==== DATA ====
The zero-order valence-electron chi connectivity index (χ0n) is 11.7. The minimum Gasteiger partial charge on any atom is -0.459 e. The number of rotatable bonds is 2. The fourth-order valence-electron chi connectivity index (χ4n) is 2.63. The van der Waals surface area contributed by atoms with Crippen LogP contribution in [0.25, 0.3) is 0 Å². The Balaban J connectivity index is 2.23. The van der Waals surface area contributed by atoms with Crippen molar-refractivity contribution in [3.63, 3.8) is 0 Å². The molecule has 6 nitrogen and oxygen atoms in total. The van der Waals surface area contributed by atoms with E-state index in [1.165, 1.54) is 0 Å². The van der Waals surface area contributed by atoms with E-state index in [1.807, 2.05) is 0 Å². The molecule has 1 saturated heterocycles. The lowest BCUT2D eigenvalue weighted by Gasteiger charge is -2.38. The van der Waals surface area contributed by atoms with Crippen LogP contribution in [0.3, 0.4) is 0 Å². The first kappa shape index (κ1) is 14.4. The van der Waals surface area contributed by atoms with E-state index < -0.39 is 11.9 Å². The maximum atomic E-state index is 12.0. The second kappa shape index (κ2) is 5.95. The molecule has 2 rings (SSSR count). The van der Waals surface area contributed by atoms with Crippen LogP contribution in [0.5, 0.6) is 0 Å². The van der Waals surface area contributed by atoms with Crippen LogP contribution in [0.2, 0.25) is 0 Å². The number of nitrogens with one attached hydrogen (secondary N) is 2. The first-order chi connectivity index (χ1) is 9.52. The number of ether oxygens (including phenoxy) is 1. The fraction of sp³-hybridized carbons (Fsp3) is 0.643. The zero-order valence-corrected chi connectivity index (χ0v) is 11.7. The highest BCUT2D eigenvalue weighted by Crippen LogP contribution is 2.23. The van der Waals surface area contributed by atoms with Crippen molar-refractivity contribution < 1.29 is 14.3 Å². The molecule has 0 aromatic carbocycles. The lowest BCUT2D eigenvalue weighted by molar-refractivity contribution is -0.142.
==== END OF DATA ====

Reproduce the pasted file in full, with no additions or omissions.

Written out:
The zero-order valence-electron chi connectivity index (χ0n) is 11.7. The minimum Gasteiger partial charge on any atom is -0.459 e. The number of rotatable bonds is 2. The fourth-order valence-electron chi connectivity index (χ4n) is 2.63. The van der Waals surface area contributed by atoms with Crippen LogP contribution in [0.25, 0.3) is 0 Å². The Balaban J connectivity index is 2.23. The van der Waals surface area contributed by atoms with Crippen molar-refractivity contribution in [3.63, 3.8) is 0 Å². The molecule has 6 nitrogen and oxygen atoms in total. The van der Waals surface area contributed by atoms with E-state index in [1.165, 1.54) is 0 Å². The van der Waals surface area contributed by atoms with E-state index in [1.807, 2.05) is 0 Å². The molecule has 1 saturated heterocycles. The lowest BCUT2D eigenvalue weighted by Gasteiger charge is -2.38. The van der Waals surface area contributed by atoms with Crippen LogP contribution in [0.3, 0.4) is 0 Å². The first kappa shape index (κ1) is 14.4. The van der Waals surface area contributed by atoms with E-state index < -0.39 is 11.9 Å². The maximum atomic E-state index is 12.0. The second kappa shape index (κ2) is 5.95. The molecule has 2 rings (SSSR count). The van der Waals surface area contributed by atoms with Crippen LogP contribution in [0.5, 0.6) is 0 Å². The van der Waals surface area contributed by atoms with Crippen LogP contribution in [0.2, 0.25) is 0 Å². The number of nitrogens with one attached hydrogen (secondary N) is 2. The first-order chi connectivity index (χ1) is 9.52. The number of ether oxygens (including phenoxy) is 1. The fraction of sp³-hybridized carbons (Fsp3) is 0.643. The zero-order valence-corrected chi connectivity index (χ0v) is 11.7. The highest BCUT2D eigenvalue weighted by Crippen LogP contribution is 2.23. The van der Waals surface area contributed by atoms with Crippen molar-refractivity contribution < 1.29 is 14.3 Å². The molecule has 0 aromatic carbocycles. The lowest BCUT2D eigenvalue weighted by molar-refractivity contribution is -0.142.